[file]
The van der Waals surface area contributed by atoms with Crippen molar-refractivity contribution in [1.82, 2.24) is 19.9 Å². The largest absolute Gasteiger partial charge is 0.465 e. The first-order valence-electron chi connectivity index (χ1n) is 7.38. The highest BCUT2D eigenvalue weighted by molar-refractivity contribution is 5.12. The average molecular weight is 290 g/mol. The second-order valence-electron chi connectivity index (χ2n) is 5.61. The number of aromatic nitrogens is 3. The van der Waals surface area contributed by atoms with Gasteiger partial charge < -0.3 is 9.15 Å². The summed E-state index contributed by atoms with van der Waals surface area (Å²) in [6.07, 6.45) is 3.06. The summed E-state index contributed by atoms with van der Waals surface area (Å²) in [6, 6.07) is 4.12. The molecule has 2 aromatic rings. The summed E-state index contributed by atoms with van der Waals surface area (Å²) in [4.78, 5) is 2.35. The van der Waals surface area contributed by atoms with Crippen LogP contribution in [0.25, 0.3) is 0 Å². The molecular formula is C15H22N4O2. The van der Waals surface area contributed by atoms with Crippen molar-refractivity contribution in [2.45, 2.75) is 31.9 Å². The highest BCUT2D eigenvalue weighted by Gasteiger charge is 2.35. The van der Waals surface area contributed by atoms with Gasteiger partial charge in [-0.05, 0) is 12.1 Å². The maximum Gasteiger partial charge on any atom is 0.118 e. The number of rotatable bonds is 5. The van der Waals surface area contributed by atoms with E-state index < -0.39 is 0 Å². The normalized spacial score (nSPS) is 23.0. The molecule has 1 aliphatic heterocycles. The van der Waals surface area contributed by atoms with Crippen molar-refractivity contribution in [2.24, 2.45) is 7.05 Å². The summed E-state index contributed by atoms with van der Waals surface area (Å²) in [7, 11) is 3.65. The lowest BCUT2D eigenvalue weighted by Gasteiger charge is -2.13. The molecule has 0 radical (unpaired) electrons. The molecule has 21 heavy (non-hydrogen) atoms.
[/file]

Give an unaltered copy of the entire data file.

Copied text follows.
The van der Waals surface area contributed by atoms with Crippen molar-refractivity contribution in [1.82, 2.24) is 19.9 Å². The largest absolute Gasteiger partial charge is 0.465 e. The first-order valence-electron chi connectivity index (χ1n) is 7.38. The highest BCUT2D eigenvalue weighted by molar-refractivity contribution is 5.12. The average molecular weight is 290 g/mol. The second-order valence-electron chi connectivity index (χ2n) is 5.61. The number of aromatic nitrogens is 3. The van der Waals surface area contributed by atoms with Gasteiger partial charge < -0.3 is 9.15 Å². The summed E-state index contributed by atoms with van der Waals surface area (Å²) in [6.07, 6.45) is 3.06. The summed E-state index contributed by atoms with van der Waals surface area (Å²) in [6, 6.07) is 4.12. The molecule has 2 aromatic rings. The summed E-state index contributed by atoms with van der Waals surface area (Å²) in [4.78, 5) is 2.35. The van der Waals surface area contributed by atoms with Crippen LogP contribution in [0.25, 0.3) is 0 Å². The molecular formula is C15H22N4O2. The van der Waals surface area contributed by atoms with Crippen molar-refractivity contribution in [2.45, 2.75) is 31.9 Å². The highest BCUT2D eigenvalue weighted by Gasteiger charge is 2.35. The van der Waals surface area contributed by atoms with Gasteiger partial charge in [-0.05, 0) is 12.1 Å². The maximum Gasteiger partial charge on any atom is 0.118 e. The number of rotatable bonds is 5. The van der Waals surface area contributed by atoms with E-state index < -0.39 is 0 Å². The normalized spacial score (nSPS) is 23.0. The molecule has 1 aliphatic heterocycles. The van der Waals surface area contributed by atoms with Crippen molar-refractivity contribution in [2.24, 2.45) is 7.05 Å². The summed E-state index contributed by atoms with van der Waals surface area (Å²) in [7, 11) is 3.65. The lowest BCUT2D eigenvalue weighted by Gasteiger charge is -2.13. The molecule has 0 radical (unpaired) electrons. The molecule has 21 heavy (non-hydrogen) atoms.